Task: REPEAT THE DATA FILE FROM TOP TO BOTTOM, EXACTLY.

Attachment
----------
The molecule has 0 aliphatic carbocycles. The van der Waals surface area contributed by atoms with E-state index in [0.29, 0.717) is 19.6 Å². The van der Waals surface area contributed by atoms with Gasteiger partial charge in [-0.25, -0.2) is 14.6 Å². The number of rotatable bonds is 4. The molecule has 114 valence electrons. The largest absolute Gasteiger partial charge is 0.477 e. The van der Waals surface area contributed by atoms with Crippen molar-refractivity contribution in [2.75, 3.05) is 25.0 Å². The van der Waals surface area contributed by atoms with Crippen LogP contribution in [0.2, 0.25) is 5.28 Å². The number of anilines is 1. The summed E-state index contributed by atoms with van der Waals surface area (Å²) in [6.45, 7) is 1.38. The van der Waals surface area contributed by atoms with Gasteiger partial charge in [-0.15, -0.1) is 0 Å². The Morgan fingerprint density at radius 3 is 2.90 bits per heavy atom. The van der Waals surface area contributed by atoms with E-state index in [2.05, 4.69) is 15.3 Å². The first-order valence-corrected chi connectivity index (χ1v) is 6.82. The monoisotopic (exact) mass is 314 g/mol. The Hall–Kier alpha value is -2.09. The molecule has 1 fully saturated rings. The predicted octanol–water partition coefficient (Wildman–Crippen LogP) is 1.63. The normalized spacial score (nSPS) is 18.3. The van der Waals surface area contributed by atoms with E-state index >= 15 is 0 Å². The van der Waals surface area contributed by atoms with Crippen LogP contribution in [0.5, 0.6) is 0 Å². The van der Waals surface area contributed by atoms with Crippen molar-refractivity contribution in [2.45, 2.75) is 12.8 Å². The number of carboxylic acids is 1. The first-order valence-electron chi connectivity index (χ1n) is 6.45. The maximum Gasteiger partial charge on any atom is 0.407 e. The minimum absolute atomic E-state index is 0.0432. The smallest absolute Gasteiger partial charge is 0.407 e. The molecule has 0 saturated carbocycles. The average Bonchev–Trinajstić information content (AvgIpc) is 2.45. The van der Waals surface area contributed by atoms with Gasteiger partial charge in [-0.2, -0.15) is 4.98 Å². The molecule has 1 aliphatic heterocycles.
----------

The molecule has 0 aliphatic carbocycles. The van der Waals surface area contributed by atoms with E-state index in [0.29, 0.717) is 19.6 Å². The van der Waals surface area contributed by atoms with Gasteiger partial charge in [-0.25, -0.2) is 14.6 Å². The number of rotatable bonds is 4. The molecule has 114 valence electrons. The largest absolute Gasteiger partial charge is 0.477 e. The van der Waals surface area contributed by atoms with Crippen molar-refractivity contribution in [2.75, 3.05) is 25.0 Å². The van der Waals surface area contributed by atoms with Crippen LogP contribution in [0.2, 0.25) is 5.28 Å². The number of anilines is 1. The summed E-state index contributed by atoms with van der Waals surface area (Å²) in [6.45, 7) is 1.38. The van der Waals surface area contributed by atoms with Gasteiger partial charge in [-0.15, -0.1) is 0 Å². The Morgan fingerprint density at radius 3 is 2.90 bits per heavy atom. The van der Waals surface area contributed by atoms with E-state index in [2.05, 4.69) is 15.3 Å². The first-order valence-corrected chi connectivity index (χ1v) is 6.82. The monoisotopic (exact) mass is 314 g/mol. The Hall–Kier alpha value is -2.09. The molecule has 1 fully saturated rings. The predicted octanol–water partition coefficient (Wildman–Crippen LogP) is 1.63. The normalized spacial score (nSPS) is 18.3. The van der Waals surface area contributed by atoms with E-state index >= 15 is 0 Å². The van der Waals surface area contributed by atoms with Crippen LogP contribution in [0.5, 0.6) is 0 Å². The van der Waals surface area contributed by atoms with Crippen molar-refractivity contribution in [2.45, 2.75) is 12.8 Å². The number of carboxylic acids is 1. The first-order valence-electron chi connectivity index (χ1n) is 6.45. The maximum Gasteiger partial charge on any atom is 0.407 e. The minimum absolute atomic E-state index is 0.0432. The smallest absolute Gasteiger partial charge is 0.407 e. The molecule has 0 saturated carbocycles. The average Bonchev–Trinajstić information content (AvgIpc) is 2.45. The van der Waals surface area contributed by atoms with Gasteiger partial charge in [-0.2, -0.15) is 4.98 Å². The molecule has 1 aliphatic heterocycles.